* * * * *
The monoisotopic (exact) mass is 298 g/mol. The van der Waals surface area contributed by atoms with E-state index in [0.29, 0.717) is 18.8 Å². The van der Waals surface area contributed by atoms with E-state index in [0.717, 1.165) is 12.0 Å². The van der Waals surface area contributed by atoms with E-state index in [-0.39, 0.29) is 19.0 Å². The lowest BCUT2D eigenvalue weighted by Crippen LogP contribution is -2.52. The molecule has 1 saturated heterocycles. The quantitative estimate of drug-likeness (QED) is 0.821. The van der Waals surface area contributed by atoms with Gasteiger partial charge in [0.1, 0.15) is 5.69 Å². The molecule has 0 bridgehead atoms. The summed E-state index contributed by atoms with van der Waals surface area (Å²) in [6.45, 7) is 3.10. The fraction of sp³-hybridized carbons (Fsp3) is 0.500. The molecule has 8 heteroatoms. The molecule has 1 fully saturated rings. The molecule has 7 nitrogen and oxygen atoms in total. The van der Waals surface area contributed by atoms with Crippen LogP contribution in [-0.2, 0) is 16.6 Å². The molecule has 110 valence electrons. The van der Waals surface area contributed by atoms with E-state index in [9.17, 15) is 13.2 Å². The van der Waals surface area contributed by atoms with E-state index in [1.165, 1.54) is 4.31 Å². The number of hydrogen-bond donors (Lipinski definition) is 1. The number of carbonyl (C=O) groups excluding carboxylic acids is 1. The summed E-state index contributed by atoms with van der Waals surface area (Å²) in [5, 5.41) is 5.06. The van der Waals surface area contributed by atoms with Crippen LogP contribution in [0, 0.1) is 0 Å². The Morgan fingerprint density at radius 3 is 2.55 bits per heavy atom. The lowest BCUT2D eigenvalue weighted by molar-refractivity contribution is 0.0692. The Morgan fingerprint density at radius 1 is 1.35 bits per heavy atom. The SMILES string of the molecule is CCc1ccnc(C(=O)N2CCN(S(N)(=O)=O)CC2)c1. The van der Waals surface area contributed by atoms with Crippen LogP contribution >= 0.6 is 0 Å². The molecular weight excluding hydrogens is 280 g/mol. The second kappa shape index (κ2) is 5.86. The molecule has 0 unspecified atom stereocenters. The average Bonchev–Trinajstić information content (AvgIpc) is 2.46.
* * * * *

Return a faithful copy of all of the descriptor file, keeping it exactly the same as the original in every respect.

The monoisotopic (exact) mass is 298 g/mol. The van der Waals surface area contributed by atoms with E-state index in [0.29, 0.717) is 18.8 Å². The van der Waals surface area contributed by atoms with E-state index in [0.717, 1.165) is 12.0 Å². The van der Waals surface area contributed by atoms with E-state index in [-0.39, 0.29) is 19.0 Å². The lowest BCUT2D eigenvalue weighted by Crippen LogP contribution is -2.52. The molecule has 1 saturated heterocycles. The quantitative estimate of drug-likeness (QED) is 0.821. The van der Waals surface area contributed by atoms with Gasteiger partial charge in [0.1, 0.15) is 5.69 Å². The molecule has 0 bridgehead atoms. The summed E-state index contributed by atoms with van der Waals surface area (Å²) in [6.45, 7) is 3.10. The fraction of sp³-hybridized carbons (Fsp3) is 0.500. The molecule has 8 heteroatoms. The molecule has 1 fully saturated rings. The molecule has 7 nitrogen and oxygen atoms in total. The van der Waals surface area contributed by atoms with Crippen LogP contribution in [-0.2, 0) is 16.6 Å². The molecule has 110 valence electrons. The van der Waals surface area contributed by atoms with E-state index in [9.17, 15) is 13.2 Å². The van der Waals surface area contributed by atoms with E-state index in [1.165, 1.54) is 4.31 Å². The number of hydrogen-bond donors (Lipinski definition) is 1. The number of carbonyl (C=O) groups excluding carboxylic acids is 1. The summed E-state index contributed by atoms with van der Waals surface area (Å²) in [5, 5.41) is 5.06. The van der Waals surface area contributed by atoms with Crippen LogP contribution in [0, 0.1) is 0 Å². The Morgan fingerprint density at radius 3 is 2.55 bits per heavy atom. The lowest BCUT2D eigenvalue weighted by molar-refractivity contribution is 0.0692. The Morgan fingerprint density at radius 1 is 1.35 bits per heavy atom. The SMILES string of the molecule is CCc1ccnc(C(=O)N2CCN(S(N)(=O)=O)CC2)c1. The van der Waals surface area contributed by atoms with Crippen LogP contribution >= 0.6 is 0 Å². The molecular weight excluding hydrogens is 280 g/mol. The second kappa shape index (κ2) is 5.86. The molecule has 0 unspecified atom stereocenters. The average Bonchev–Trinajstić information content (AvgIpc) is 2.46.